Will same-sex couples ever divorce in Nebraska?


June 16th, 2014

Omaha, NE — “To have and to hold. Til death do us part.”


These are the words that couples often pledge to each other on their wedding day.

But for many couples, their hopes for a lasting marriage often ends in divorce…if they can even separate at all.

In a recent Nebraska District Court case, Nichols v Nichols, Bonnie Nichols was denied a divorce from her spouse Margie Nichols. The couple was legally married in Iowa in 2009.

Martin Cannon is an attorney for the Thomas Moore Society of Omaha. The organization is a not-for-profit, national public interest law firm that exists to restore respect in law for life, marriage, and religious liberty.

Cannon adamantly believes the Nichols divorce shouldn’t be granted under existing Nebraska law.

“Iowa allows same sex marriages. Nebraska has an amendment to its constitution that says we will not recognize same sex marriage,” Cannon said. “The district court in Nebraska refuses to grant the divorce because doing so would require it to first recognize the marriage.”

However, Amy Miller, the legal director for the American Civil Liberties Union in Omaha, believes otherwise.

“The Nebraska Supreme Court could rule, in a very narrow way for the purposes of obtaining a divorce, will recognize an out of state marriage license in order to end and dissolve that relationship because it’s the only fair and equitable thing to do,” Miller said.

Miller said the same sex couple is in a legal limbo because some states and the federal government view them as legally joined while Nebraska does not. This raises a lot of constitutional questions, according to Miller.

“When they go to file taxes, do they file as a married couple or as single people? Can either of them now marry a man if she falls in love with someone and want to be in an opposite sex relationship? Or would they be banned from ever getting married to a man because they are already legally married in the eyes of Iowa and the federal government,” Miller said.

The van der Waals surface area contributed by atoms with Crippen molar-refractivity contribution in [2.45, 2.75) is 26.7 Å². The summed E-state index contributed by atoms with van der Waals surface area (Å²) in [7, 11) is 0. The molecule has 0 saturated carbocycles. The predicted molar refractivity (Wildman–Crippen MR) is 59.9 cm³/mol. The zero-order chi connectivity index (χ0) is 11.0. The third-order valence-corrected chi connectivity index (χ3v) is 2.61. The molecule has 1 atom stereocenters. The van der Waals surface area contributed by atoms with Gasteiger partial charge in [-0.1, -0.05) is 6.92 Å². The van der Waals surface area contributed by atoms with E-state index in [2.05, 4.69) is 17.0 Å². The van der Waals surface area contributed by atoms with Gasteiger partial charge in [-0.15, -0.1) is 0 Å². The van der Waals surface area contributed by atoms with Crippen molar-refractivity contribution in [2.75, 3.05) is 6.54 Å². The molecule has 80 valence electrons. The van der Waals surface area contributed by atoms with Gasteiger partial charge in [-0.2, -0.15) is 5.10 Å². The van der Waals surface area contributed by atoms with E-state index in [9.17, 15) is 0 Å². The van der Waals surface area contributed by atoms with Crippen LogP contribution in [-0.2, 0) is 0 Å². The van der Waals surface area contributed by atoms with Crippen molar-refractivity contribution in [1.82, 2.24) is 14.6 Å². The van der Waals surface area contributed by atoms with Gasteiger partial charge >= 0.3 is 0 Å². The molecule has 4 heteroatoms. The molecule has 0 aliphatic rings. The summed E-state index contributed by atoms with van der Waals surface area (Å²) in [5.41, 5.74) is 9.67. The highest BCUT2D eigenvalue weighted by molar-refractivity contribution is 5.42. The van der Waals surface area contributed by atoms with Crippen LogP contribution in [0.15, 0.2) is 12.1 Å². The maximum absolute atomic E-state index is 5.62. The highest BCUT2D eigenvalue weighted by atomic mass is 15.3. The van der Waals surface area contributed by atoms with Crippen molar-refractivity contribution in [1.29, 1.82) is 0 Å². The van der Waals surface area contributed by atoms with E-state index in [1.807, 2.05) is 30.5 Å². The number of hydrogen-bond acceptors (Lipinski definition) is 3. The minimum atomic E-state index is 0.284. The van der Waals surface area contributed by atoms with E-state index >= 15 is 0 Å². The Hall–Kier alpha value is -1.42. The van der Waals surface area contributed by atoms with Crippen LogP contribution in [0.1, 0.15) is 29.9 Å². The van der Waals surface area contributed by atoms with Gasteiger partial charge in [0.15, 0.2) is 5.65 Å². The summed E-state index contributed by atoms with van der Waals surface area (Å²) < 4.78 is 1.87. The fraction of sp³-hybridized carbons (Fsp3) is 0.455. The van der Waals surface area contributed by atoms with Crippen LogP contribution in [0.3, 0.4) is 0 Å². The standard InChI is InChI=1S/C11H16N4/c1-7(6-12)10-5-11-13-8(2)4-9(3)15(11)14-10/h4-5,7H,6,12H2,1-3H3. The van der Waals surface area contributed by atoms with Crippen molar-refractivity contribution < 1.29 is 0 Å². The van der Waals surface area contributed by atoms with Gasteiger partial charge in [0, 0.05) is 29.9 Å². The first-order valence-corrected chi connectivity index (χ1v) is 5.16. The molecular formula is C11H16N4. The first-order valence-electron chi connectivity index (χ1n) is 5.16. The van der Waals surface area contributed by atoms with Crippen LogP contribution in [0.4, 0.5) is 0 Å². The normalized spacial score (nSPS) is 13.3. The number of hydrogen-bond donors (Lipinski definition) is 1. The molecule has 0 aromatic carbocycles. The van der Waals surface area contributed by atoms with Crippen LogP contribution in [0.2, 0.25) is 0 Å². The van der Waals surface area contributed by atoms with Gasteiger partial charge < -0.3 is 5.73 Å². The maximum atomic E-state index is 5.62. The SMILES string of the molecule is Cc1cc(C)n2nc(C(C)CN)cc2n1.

Arguing from the other point of view, Martin Cannon said granting the same sex couple a divorce would violate the rights of the voters of Nebraska to define what constitutes a legal marriage in their state.

“Granting the divorce and giving the parties the various awards that exist in a divorce preceding and that flow from a recognition from the marriage would do an end run around the marriage amendment and basically take 70 percent of the electorate’s decision and ignore it,” Cannon said.

Cannon said he doesn’t expect the U.S. Supreme Court to throw out a state constitutional amendment on equal protection grounds because it’s unfair to homosexual people.

“I don’t see the legislature doing anything to significantly modify the amendment,” Cannon said. “I can certainly see the legislature crafting statutes that sort of work around the amendment to support it or execute it or whatever you would want to say. But if the leg were to draft a statute that says a Nebraska court can grant a same sex divorce I would think that would be subject to immediate criticism and attack as being a violation of the Nebraska amendment.”

ACLU attorney Miller said there needs to be a legal right that no matter where a same-sex couple’s marriage takes place, they have a right to get a divorce. She said a judge should be able to dissolve the relationship, to divide up the community property fairly and allow the couple to start a new life unencumbered by a legally sanctioned marriage they can’t dissolve.

“This couple is in a position where they need clarity on whether they are going to be considered married for the purpose of getting a divorce or if they are locked forever in a relationship that they are emotionally done with,” Miller said.

Both the ACLU of Nebraska and the Thomas Moore Society of Omaha filed amicus briefs on the case.

The Nebraska Supreme Court has yet to reach a decision.


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